Several weeks ago, I asked for suggestions on classic books that I hadn’t read. Thanks for everyone’s suggestions. (I ended up starting The Picture of Dorian Gray because it was shorter than the rest. Bad reason, but with everything going on I though short was better.)
In the midst of the comments, we started discussing what determines a classic, what makes a book a part of the canon of great literature. And, of course, we don’t always like “the classics.” So this is my question for you all today. What classics have you read that you haven’t enjoyed? And why?
Here are mine.
1. The Portrait of the Artist as a Young Man by James Joyce. (My least favorite book ever—I hate pronouns without referents.)
2. The Aeneid by Virgil (It seemed like a total rip-off of Homer’s Illiad)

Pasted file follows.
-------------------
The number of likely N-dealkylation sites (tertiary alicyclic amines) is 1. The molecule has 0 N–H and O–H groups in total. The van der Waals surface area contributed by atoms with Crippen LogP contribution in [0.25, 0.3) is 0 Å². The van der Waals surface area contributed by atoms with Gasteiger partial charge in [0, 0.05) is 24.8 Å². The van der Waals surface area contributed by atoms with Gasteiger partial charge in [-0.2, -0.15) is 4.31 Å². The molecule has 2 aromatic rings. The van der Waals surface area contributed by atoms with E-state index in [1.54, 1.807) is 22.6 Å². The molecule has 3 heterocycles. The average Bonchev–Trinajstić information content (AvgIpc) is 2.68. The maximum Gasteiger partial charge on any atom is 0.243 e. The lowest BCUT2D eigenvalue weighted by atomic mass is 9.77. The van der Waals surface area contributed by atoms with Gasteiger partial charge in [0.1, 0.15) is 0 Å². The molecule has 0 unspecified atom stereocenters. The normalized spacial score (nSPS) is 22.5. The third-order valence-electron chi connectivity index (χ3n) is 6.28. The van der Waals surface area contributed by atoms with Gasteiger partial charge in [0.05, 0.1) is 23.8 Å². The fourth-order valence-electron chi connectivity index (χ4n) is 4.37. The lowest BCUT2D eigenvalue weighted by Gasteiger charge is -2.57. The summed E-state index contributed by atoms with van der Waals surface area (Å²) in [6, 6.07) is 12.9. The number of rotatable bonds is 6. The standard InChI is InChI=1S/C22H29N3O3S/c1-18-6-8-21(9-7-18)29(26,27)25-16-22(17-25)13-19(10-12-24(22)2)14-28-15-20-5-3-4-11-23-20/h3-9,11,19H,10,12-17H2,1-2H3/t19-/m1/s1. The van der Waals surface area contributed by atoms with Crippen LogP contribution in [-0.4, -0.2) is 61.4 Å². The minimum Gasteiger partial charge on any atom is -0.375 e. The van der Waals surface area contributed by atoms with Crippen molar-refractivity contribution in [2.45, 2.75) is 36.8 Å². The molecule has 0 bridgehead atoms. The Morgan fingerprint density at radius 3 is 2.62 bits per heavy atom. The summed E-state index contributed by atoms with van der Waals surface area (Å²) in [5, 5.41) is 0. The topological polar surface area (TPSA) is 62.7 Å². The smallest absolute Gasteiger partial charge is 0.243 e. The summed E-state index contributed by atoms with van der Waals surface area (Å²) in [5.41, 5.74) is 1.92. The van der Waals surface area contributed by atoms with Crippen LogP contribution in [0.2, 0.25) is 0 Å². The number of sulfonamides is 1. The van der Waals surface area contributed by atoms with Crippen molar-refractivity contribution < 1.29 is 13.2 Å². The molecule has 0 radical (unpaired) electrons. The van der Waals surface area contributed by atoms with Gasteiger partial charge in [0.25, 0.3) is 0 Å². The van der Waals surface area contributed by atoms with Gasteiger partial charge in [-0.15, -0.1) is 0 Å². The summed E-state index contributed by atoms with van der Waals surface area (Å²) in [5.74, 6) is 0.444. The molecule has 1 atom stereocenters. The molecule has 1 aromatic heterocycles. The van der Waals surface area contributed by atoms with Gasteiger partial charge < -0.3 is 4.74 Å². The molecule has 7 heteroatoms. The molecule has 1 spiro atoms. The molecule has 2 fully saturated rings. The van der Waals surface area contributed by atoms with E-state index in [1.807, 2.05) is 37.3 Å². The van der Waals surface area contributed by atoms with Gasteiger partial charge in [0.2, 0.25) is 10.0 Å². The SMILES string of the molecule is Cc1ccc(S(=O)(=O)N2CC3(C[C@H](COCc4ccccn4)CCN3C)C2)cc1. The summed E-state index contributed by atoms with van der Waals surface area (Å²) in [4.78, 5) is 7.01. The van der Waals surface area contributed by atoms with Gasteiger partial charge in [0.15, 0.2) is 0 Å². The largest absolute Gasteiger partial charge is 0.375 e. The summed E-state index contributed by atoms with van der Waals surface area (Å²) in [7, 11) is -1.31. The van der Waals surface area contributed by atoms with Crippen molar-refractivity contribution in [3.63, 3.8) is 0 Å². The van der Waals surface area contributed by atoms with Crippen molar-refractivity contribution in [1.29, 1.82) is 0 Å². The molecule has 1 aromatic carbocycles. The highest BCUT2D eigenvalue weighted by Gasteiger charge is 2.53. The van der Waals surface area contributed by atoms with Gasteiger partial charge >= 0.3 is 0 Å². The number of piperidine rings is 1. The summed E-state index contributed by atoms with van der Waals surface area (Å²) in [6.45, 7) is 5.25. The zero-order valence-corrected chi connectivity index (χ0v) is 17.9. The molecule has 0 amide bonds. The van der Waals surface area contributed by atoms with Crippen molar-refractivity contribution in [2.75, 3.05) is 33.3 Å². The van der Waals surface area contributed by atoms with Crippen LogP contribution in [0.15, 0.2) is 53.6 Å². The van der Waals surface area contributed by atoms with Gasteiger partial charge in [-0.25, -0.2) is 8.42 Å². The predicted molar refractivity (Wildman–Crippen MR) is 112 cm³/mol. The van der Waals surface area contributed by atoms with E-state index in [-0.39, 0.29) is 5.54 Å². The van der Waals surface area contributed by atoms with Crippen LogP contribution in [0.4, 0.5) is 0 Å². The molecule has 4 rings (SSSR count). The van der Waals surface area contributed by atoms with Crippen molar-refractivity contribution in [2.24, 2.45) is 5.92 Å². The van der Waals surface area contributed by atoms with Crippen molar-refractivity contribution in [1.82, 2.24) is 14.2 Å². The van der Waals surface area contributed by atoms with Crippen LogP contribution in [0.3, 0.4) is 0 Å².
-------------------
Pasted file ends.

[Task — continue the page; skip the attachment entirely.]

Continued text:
3. Tess of the d’Ubervilles by Thomas Hardy. (I’m pretty sure I read this in high school, but I don’t remember anything about the plot. All I remember is wanting to poke my eyes out.)
4. La Modification by Michel Butor. (I had to read this French modernist book in French. I had no idea if I understood the story. So I found an English translation and read them side by side. I still couldn’t figure out the story. The only thing I know is that some woman rode a train a lot.)
5. The poetry of a famous poet who shall not be named, lest you be tempted to look him up. (Why do I hate his work? Because he was a professor of mine and a wretched individual, who never seemed content unless someone was crying in class. His favorite technique was Xeroxing people’s papers, passing them out, and saying that it was the worst tripe he’d ever read—tenure protected him. He was an equal opportunity villain and did everyone’s paper, though he seemed to target sorority girls more than anyone else. Of course, it never seemed to occur to him that not everyone’s paper could be the worse thing he’d ever read. But logical fallacies weren’t strong suit. Being heinous was.
BTW, my mom’s showing signs of improvement. If all goes well, she may be home by the weekend.